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Figure 1.16. The venous drainage of the spinal cord. (1) The dorsal root, (2) the ventral nerve root, (3 and 10) the coronal venous plexus (radial veins), (4) the anterior median vein of the ventral longitudinal venous system, (5) a dorsal longitudinal vein, (6) a transmedullary anastomotic vein, (7) a dorsal sul-cal vein, (8) a radiculomedullary vein, (9) a ventral longitudinal vein.

unidirectional; rather, it depends upon the location of the outflow vein at each anatomic level.

The ventral epidural venous plexus drains into multiple different outflow veins, depending upon the anatomical level. These are as follows.

1. Cervical. Drainage is into the vertebral veins, which in turn empty into the innominate veins.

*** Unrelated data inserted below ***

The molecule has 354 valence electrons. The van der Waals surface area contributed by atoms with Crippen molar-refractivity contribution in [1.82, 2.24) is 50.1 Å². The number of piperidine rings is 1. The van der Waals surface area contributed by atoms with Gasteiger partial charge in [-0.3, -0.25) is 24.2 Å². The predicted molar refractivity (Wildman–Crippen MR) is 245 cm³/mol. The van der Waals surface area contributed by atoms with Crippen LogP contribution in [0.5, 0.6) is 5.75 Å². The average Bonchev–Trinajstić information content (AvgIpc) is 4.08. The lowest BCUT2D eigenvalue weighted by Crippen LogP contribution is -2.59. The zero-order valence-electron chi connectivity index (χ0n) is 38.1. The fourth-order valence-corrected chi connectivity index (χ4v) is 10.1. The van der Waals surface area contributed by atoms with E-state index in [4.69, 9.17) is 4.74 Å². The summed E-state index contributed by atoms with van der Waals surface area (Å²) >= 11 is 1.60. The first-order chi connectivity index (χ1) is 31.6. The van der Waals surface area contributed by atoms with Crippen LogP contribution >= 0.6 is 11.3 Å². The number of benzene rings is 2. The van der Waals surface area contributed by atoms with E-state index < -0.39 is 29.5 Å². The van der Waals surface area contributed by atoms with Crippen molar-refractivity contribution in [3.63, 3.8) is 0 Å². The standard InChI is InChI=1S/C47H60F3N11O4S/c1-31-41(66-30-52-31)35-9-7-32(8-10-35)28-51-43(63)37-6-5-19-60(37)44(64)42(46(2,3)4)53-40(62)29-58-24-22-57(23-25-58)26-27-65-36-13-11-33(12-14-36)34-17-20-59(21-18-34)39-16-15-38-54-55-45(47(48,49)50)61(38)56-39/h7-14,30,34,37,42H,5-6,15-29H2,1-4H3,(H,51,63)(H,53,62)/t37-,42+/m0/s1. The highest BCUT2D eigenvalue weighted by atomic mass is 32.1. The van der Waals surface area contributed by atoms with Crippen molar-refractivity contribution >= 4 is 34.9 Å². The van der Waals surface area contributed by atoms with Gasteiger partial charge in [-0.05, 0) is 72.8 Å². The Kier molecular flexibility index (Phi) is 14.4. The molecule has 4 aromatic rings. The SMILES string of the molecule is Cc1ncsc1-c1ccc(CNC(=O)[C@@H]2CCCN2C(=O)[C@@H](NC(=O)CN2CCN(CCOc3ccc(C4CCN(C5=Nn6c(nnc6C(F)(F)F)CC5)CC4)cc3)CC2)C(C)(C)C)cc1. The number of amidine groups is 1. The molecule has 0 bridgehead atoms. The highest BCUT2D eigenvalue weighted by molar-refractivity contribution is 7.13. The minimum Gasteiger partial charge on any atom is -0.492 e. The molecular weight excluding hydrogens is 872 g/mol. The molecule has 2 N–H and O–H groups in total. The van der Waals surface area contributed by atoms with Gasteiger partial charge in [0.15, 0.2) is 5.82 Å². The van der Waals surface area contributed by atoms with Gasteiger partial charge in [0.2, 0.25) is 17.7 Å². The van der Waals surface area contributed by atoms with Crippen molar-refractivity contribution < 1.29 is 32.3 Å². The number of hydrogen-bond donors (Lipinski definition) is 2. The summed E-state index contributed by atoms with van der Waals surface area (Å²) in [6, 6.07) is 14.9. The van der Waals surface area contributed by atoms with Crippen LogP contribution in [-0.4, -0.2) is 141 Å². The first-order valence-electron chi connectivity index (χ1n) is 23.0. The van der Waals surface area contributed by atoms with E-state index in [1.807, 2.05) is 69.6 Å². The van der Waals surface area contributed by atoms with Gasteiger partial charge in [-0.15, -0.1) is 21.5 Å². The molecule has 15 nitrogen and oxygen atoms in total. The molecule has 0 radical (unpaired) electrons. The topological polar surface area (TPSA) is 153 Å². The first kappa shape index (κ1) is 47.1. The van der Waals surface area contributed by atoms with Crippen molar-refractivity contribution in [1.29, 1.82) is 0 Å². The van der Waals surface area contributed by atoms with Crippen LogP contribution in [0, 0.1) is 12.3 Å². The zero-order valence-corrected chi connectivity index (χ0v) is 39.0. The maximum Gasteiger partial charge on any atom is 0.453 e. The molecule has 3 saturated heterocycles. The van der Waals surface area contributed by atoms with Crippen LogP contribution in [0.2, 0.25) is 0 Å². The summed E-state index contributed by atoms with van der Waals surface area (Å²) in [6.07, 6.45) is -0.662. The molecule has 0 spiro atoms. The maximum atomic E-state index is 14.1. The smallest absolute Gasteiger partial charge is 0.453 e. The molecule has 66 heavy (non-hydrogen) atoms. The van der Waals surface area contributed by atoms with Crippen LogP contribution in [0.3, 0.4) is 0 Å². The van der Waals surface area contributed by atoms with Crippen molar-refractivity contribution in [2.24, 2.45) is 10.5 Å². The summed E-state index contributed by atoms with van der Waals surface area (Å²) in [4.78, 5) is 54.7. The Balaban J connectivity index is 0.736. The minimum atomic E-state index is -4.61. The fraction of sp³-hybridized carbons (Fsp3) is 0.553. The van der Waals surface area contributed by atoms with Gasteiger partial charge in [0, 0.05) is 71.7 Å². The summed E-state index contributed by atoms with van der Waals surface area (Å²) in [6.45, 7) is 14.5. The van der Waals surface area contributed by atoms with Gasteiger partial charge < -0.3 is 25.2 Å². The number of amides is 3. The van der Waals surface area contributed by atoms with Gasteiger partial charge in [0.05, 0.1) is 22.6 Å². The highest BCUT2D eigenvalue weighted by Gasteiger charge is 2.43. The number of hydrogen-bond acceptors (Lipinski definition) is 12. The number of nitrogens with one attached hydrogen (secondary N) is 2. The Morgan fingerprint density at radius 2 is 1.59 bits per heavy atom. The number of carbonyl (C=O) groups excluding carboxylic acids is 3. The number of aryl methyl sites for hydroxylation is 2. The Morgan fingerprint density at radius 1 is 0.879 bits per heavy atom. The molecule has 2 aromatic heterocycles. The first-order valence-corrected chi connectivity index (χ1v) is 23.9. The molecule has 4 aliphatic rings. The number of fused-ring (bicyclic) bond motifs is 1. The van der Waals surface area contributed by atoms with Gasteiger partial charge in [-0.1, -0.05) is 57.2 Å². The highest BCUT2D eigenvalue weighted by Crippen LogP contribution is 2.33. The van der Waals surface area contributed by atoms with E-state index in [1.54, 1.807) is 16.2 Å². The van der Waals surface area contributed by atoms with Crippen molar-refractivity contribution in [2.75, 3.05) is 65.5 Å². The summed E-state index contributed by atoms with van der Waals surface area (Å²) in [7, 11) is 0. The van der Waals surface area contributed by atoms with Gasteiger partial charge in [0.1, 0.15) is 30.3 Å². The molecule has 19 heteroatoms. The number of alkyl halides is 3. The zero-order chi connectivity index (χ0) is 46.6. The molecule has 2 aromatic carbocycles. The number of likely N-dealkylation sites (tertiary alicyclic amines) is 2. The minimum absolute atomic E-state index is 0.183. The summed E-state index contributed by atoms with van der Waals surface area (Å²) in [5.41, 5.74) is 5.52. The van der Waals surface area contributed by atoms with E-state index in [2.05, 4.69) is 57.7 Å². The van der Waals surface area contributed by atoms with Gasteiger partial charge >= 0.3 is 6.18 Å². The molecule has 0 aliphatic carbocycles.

2. Thoracic. Drainage is into the intercostal veins, which then empty into the azygous and hemiazygous systems and subsequently the inferior vena cava.

3. Lumbar. Drainage is multiple, involving the ascending lumbar vein (on the left), the azygous and hemiazygous systems, and the left renal vein. The final common pathway is generally the inferior vena cava.

4. Sacral. Drainage is into sacral veins, emptying into the lateral sacral veins, and subsequently the internal iliac veins.

References

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13. Bromage PR: Anatomy of the epidural space. In: Bromage PR, ed; Epidural Analgesia. Philadelphia: WB Saunders; 1978:8-20.

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